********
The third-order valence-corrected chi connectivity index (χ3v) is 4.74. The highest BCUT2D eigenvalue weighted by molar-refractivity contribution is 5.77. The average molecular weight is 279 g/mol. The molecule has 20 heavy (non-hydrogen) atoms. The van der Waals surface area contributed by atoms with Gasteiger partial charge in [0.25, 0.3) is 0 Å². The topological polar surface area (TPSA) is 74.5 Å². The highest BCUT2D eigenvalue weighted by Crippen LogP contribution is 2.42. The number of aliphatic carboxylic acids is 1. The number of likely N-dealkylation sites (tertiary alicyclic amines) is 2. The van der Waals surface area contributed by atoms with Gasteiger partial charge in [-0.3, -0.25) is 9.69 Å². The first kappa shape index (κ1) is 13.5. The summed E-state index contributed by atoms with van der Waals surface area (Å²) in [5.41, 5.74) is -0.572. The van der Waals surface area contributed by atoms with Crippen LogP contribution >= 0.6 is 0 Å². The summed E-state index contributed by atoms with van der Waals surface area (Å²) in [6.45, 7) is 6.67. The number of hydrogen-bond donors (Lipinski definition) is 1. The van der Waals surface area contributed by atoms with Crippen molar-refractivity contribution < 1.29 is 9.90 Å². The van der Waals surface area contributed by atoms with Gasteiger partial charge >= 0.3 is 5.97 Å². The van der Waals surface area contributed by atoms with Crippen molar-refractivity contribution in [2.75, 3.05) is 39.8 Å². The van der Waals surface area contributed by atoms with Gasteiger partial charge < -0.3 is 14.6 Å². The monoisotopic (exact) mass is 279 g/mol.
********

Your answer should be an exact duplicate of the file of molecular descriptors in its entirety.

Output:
The third-order valence-corrected chi connectivity index (χ3v) is 4.74. The highest BCUT2D eigenvalue weighted by molar-refractivity contribution is 5.77. The average molecular weight is 279 g/mol. The molecule has 20 heavy (non-hydrogen) atoms. The van der Waals surface area contributed by atoms with Gasteiger partial charge in [0.25, 0.3) is 0 Å². The topological polar surface area (TPSA) is 74.5 Å². The highest BCUT2D eigenvalue weighted by Crippen LogP contribution is 2.42. The number of aliphatic carboxylic acids is 1. The number of likely N-dealkylation sites (tertiary alicyclic amines) is 2. The van der Waals surface area contributed by atoms with Gasteiger partial charge in [-0.3, -0.25) is 9.69 Å². The first kappa shape index (κ1) is 13.5. The summed E-state index contributed by atoms with van der Waals surface area (Å²) in [5.41, 5.74) is -0.572. The van der Waals surface area contributed by atoms with Crippen LogP contribution >= 0.6 is 0 Å². The summed E-state index contributed by atoms with van der Waals surface area (Å²) in [6.45, 7) is 6.67. The number of hydrogen-bond donors (Lipinski definition) is 1. The van der Waals surface area contributed by atoms with Crippen molar-refractivity contribution < 1.29 is 9.90 Å². The van der Waals surface area contributed by atoms with Gasteiger partial charge >= 0.3 is 5.97 Å². The van der Waals surface area contributed by atoms with Crippen molar-refractivity contribution in [2.75, 3.05) is 39.8 Å². The van der Waals surface area contributed by atoms with Gasteiger partial charge < -0.3 is 14.6 Å². The monoisotopic (exact) mass is 279 g/mol.